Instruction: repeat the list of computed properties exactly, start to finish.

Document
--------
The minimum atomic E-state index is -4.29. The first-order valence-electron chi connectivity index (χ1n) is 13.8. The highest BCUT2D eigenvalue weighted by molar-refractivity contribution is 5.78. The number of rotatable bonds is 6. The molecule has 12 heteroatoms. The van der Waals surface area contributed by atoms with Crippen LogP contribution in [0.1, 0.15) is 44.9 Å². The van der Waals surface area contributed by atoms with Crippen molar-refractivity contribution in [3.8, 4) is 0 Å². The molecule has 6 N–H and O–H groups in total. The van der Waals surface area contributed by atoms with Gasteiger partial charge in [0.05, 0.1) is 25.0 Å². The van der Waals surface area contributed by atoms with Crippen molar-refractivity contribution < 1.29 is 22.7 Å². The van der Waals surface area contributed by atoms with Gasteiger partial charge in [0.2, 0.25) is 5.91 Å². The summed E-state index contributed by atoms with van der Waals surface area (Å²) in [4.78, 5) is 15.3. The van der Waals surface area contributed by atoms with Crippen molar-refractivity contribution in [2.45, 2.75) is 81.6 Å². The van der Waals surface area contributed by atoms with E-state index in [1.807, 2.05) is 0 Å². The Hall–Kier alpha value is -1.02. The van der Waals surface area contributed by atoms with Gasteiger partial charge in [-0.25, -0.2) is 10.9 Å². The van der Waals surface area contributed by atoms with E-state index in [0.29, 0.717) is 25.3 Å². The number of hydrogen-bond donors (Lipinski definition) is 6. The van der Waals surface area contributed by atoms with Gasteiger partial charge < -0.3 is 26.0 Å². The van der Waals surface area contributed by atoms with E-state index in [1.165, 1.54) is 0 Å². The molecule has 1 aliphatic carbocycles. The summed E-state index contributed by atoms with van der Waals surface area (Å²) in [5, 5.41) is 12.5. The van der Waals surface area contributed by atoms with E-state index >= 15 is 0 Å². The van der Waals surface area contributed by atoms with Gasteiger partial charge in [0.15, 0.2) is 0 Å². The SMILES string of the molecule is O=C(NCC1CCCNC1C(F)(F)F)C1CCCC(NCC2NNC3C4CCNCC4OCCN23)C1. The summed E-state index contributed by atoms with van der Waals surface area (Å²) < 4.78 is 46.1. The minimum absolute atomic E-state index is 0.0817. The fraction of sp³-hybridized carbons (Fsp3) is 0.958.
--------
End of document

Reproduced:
The minimum atomic E-state index is -4.29. The first-order valence-electron chi connectivity index (χ1n) is 13.8. The highest BCUT2D eigenvalue weighted by molar-refractivity contribution is 5.78. The number of rotatable bonds is 6. The molecule has 12 heteroatoms. The van der Waals surface area contributed by atoms with Crippen LogP contribution in [0.1, 0.15) is 44.9 Å². The van der Waals surface area contributed by atoms with Crippen molar-refractivity contribution in [3.8, 4) is 0 Å². The molecule has 6 N–H and O–H groups in total. The van der Waals surface area contributed by atoms with Gasteiger partial charge in [0.05, 0.1) is 25.0 Å². The van der Waals surface area contributed by atoms with Crippen molar-refractivity contribution < 1.29 is 22.7 Å². The van der Waals surface area contributed by atoms with Gasteiger partial charge in [0.2, 0.25) is 5.91 Å². The summed E-state index contributed by atoms with van der Waals surface area (Å²) in [4.78, 5) is 15.3. The van der Waals surface area contributed by atoms with Crippen molar-refractivity contribution in [2.45, 2.75) is 81.6 Å². The van der Waals surface area contributed by atoms with E-state index in [1.807, 2.05) is 0 Å². The Hall–Kier alpha value is -1.02. The van der Waals surface area contributed by atoms with Gasteiger partial charge in [-0.25, -0.2) is 10.9 Å². The van der Waals surface area contributed by atoms with E-state index in [0.29, 0.717) is 25.3 Å². The number of hydrogen-bond donors (Lipinski definition) is 6. The van der Waals surface area contributed by atoms with Gasteiger partial charge < -0.3 is 26.0 Å². The van der Waals surface area contributed by atoms with E-state index in [1.165, 1.54) is 0 Å². The molecule has 1 aliphatic carbocycles. The summed E-state index contributed by atoms with van der Waals surface area (Å²) in [5, 5.41) is 12.5. The van der Waals surface area contributed by atoms with E-state index >= 15 is 0 Å². The van der Waals surface area contributed by atoms with Gasteiger partial charge in [0.15, 0.2) is 0 Å². The SMILES string of the molecule is O=C(NCC1CCCNC1C(F)(F)F)C1CCCC(NCC2NNC3C4CCNCC4OCCN23)C1. The summed E-state index contributed by atoms with van der Waals surface area (Å²) < 4.78 is 46.1. The minimum absolute atomic E-state index is 0.0817. The fraction of sp³-hybridized carbons (Fsp3) is 0.958.